Henry V By William Shakespeare Act V: Scene 2

BURGUNDY.
As love is, my lord, before it loves.

KING HENRY.
It is so; and you may, some of you, thank love for my blindness,
who cannot see many a fair French city for one fair French maid
that stands in my way.

FRENCH KING.
Yes, my lord, you see them perspectively, the cities turn'd into
a maid; for they are all girdled with maiden walls that war hath
[never] ent'red.

KING HENRY.
Shall Kate be my wife?

FRENCH KING.
So please you.

KING HENRY.
I am content, so the maiden cities you talk of may wait on her;
so the maid that stood in the way for my wish shall show me the
way to my will.

FRENCH KING.
We have consented to all terms of reason.

KING HENRY.
Is't so, my lords of England?

WESTMORELAND.
The king hath granted every article;
His daughter first, and then in sequel all,
According to their firm proposed natures.

EXETER.
Only he hath not yet subscribed this: where your Majesty demands,
that the King of France, having any occasion to write for matter
of grant, shall name your Highness in this form and with this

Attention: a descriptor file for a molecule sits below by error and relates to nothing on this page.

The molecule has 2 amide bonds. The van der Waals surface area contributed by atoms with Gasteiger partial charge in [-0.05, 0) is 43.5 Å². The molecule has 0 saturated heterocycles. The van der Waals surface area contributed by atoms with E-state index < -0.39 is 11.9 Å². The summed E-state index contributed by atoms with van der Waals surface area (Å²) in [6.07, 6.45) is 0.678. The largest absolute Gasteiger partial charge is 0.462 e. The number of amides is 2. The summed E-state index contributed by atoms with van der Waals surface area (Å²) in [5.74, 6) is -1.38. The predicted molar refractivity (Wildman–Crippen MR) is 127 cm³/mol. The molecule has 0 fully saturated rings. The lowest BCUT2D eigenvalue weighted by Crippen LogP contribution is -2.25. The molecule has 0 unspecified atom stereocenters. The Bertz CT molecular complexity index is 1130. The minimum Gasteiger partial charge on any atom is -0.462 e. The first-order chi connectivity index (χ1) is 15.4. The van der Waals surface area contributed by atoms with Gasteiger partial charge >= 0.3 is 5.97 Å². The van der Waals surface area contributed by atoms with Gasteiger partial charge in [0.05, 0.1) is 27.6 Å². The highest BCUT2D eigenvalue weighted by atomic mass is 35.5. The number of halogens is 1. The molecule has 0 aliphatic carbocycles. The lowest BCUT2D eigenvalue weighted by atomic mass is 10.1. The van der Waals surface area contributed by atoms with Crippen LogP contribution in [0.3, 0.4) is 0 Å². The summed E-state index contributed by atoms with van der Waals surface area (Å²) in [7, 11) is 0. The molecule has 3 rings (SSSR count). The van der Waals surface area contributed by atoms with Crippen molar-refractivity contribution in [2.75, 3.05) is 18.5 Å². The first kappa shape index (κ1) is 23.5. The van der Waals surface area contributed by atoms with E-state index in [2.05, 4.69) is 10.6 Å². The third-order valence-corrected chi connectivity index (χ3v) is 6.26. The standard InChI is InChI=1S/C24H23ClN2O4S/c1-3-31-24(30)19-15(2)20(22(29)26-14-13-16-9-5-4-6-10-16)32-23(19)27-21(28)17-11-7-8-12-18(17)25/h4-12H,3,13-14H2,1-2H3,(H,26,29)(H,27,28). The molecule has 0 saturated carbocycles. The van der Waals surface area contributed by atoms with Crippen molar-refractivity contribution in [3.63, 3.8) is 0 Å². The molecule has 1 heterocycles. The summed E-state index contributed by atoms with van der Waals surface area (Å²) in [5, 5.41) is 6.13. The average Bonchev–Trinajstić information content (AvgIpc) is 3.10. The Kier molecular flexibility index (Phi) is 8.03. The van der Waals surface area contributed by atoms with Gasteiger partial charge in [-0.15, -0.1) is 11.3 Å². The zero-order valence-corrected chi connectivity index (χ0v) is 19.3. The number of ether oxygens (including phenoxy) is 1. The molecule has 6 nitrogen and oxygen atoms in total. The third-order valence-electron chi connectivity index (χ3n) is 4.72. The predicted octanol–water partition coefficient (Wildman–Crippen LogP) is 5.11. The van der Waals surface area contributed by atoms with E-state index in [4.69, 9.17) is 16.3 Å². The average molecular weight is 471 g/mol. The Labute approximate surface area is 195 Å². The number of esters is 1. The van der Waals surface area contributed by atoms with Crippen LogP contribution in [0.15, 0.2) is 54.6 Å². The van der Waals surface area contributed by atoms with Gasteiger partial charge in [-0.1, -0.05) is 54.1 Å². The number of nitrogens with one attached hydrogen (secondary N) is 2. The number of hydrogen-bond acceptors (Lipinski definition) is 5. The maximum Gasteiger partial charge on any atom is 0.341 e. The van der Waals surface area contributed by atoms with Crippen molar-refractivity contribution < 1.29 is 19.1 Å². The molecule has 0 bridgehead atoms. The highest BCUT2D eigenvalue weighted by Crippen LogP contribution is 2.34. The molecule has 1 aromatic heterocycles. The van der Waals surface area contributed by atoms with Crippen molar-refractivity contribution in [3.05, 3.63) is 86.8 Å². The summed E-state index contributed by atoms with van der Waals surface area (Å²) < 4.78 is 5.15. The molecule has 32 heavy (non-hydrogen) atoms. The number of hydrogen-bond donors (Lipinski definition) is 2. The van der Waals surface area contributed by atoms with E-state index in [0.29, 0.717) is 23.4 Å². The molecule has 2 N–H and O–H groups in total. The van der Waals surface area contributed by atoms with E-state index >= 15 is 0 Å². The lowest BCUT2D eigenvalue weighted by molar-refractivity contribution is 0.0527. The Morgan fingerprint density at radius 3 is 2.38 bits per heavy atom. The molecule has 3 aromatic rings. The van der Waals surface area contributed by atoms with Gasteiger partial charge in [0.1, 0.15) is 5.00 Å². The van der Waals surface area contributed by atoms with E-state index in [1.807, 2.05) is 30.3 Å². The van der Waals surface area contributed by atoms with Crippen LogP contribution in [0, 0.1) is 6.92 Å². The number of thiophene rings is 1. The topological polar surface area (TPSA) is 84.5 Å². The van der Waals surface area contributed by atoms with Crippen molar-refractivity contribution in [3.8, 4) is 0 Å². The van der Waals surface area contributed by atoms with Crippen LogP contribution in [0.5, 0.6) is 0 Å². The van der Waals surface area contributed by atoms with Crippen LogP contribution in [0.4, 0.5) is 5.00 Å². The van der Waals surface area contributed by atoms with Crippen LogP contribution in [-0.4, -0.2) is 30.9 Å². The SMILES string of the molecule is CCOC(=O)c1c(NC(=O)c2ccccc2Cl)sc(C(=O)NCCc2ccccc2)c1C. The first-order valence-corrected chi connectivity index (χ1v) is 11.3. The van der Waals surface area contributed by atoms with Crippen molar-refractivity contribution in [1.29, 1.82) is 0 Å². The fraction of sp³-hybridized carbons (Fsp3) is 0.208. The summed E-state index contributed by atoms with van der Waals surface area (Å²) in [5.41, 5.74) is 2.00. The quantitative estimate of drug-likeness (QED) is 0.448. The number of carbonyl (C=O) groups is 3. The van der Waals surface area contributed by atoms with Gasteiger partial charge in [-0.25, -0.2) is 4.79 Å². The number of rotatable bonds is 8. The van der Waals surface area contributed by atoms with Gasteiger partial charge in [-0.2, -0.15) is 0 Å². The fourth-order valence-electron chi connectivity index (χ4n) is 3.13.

addition, in French, Notre tres-cher fils Henri, Roi d'Angleterre,
Heritier de France; and thus in Latin, Praeclarissimus filius noster
Henricus, Rex Angliae et Haeres Franciae.

FRENCH KING.
Nor this I have not, brother, so denied
But our request shall make me let it pass.

KING HENRY.
I pray you then, in love and dear alliance,
Let that one article rank with the rest;
And thereupon give me your daughter.

FRENCH KING.
Take her, fair son, and from her blood raise up
Issue to me; that the contending kingdoms
Of France and England, whose very shores look pale
With envy of each other's happiness,
May cease their hatred; and this dear conjunction
Plant neighbourhood and Christian-like accord
In their sweet bosoms, that never war advance
His bleeding sword 'twixt England and fair France.

LORDS.
Amen!

KING HENRY.
Now, welcome, Kate; and bear me witness all,
That here I kiss her as my sovereign queen.

[Flourish]

QUEEN ISABEL.
God, the best maker of all marriages,
Combine your hearts in one, your realms in one!
As man and wife, being two, are one in love,
So be there 'twixt your kingdoms such a spousal,
That never may ill office, or fell jealousy,
Which troubles oft the bed of blessed marriage,
Thrust in between the paction of these kingdoms,
To make divorce of their incorporate league;
That English may as French, French Englishmen,
Receive each other. God speak this Amen!

ALL.
Amen!

KING HENRY.
Prepare we for our marriage; on which day,
My Lord of Burgundy, we'll take your oath,
And all the peers', for surety of our leagues,
Then shall I swear to Kate, and you to me;
And may our oaths well kept and prosperous be!

[Sennet. Exeunt.]

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About what action does Henry say the following? "I will weep for thee; / For this revolt of thine, methinks, is like / Another fall of man."




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